“The next generation is officially here,” Jim Nantz announced on CBS on Sunday evening, as Jordan Spieth returned to the clubhouse at the Augusta National Golf Club after capping off a wire-to-wire, four-shot win in the 2015 Masters. And although the 21-year-old Texan missed the short putt that would have secured his place, alone, in the record books, settling for an 18-under-par total of 270 to tie the tournament record established by Tiger Woods, it does indeed appear that the changing of the guard is upon us. Despite his brilliant performance, however, Spieth is not “the next Tiger Woods,” as some have already sought to dub him. Even if Spieth or another of the twentysomething prodigies often referred to as golf’s “young guns” could replicate Woods’ early talent, success, charisma, marketability, and association with social change, there is no way for another golfer to reproduce the conditions of Woods’ meteoric rise. Today’s fractured media landscape makes it impossible. There will never be another cultural phenomenon quite like Tiger Woods.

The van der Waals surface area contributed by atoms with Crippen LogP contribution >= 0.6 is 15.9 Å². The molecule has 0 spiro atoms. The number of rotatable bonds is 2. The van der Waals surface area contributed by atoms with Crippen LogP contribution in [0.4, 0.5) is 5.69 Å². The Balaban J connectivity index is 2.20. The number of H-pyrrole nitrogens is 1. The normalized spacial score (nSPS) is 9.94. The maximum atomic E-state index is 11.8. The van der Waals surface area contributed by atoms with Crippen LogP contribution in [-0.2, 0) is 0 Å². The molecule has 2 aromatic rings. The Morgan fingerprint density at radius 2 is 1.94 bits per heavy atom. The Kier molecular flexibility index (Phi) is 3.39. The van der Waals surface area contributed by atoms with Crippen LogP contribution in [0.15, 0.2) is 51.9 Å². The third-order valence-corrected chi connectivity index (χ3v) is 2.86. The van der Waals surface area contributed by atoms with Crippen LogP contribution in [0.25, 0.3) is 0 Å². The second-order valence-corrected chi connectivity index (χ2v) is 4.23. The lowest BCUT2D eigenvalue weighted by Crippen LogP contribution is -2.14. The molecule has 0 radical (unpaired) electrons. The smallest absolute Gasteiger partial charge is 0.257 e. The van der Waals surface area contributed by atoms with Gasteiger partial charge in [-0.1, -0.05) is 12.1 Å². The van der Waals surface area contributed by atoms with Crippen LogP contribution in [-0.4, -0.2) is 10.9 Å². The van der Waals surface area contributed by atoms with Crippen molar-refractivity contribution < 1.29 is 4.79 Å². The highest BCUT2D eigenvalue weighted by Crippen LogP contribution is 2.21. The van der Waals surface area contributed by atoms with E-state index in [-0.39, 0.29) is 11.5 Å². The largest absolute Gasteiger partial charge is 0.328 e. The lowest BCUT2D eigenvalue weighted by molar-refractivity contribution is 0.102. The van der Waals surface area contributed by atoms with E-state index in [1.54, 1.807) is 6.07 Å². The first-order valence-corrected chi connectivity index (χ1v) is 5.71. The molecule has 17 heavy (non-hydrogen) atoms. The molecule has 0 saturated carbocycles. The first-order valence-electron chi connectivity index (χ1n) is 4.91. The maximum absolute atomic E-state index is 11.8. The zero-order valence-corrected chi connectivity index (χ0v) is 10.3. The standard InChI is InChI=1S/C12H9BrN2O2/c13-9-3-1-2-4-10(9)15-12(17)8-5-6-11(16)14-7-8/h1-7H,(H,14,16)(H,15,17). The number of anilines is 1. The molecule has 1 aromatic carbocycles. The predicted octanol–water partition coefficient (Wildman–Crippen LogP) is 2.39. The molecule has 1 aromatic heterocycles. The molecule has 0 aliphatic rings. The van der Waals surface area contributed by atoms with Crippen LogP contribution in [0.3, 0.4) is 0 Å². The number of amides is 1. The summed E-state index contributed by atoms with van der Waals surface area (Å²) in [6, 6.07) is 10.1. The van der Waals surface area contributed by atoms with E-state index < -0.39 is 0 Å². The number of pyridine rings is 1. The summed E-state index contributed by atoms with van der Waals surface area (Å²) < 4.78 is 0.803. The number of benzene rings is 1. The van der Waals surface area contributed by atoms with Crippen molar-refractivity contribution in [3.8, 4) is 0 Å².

After Spieth posted a record-breaking 14-under-par 130 in the first two rounds of the tournament, the press, always attuned to dramatic tales of late-career comebacks, growing rivalries, dominant figures, and emerging stars, swiftly drew comparisons to Woods’ 12-stroke victory at the 1997 Masters. Agence France-Presse called Spieth’s performance “Tiger-esque.” Golf magazine labeled him “U.S. Golf’s Heir Apparent.” CBS Sports’ Saturday telecast flashed a graphic noting both golfers’ initial success at Augusta. Almost overnight, Spieth assumed the mantle that has belonged to both future hall-of-famers, like Northern Ireland’s Rory McIlroy, and major disappointments, including Spain’s Sergio Garcia, all of them faced with the unenviable task of replacing one of the greatest golfers of all time.
But for all the similarities between Spieth and Woods—both child prodigies, they are the only multiple winners in the 67-year history of the U.S. Junior Amateur Championship and both won their first PGA Tour events before reaching the legal drinking age—their respective star turns at the Masters are not analogous. It’s no knock on Spieth’s superlative play and preternatural poise to suggest that “Jordanmania” is unlikely to overcome the sporting world as “Tigermania” did nearly two decades ago, or that Augusta National is unlikely to be “Jordan-proofed” as it was “Tiger-proofed” in the wake of the 1997 Masters. This week in Georgia may well constitute a passing of the torch, but if the triumphs and tribulations of the Woods era have taught us anything, it’s that the golfing gods are fickle creatures indeed.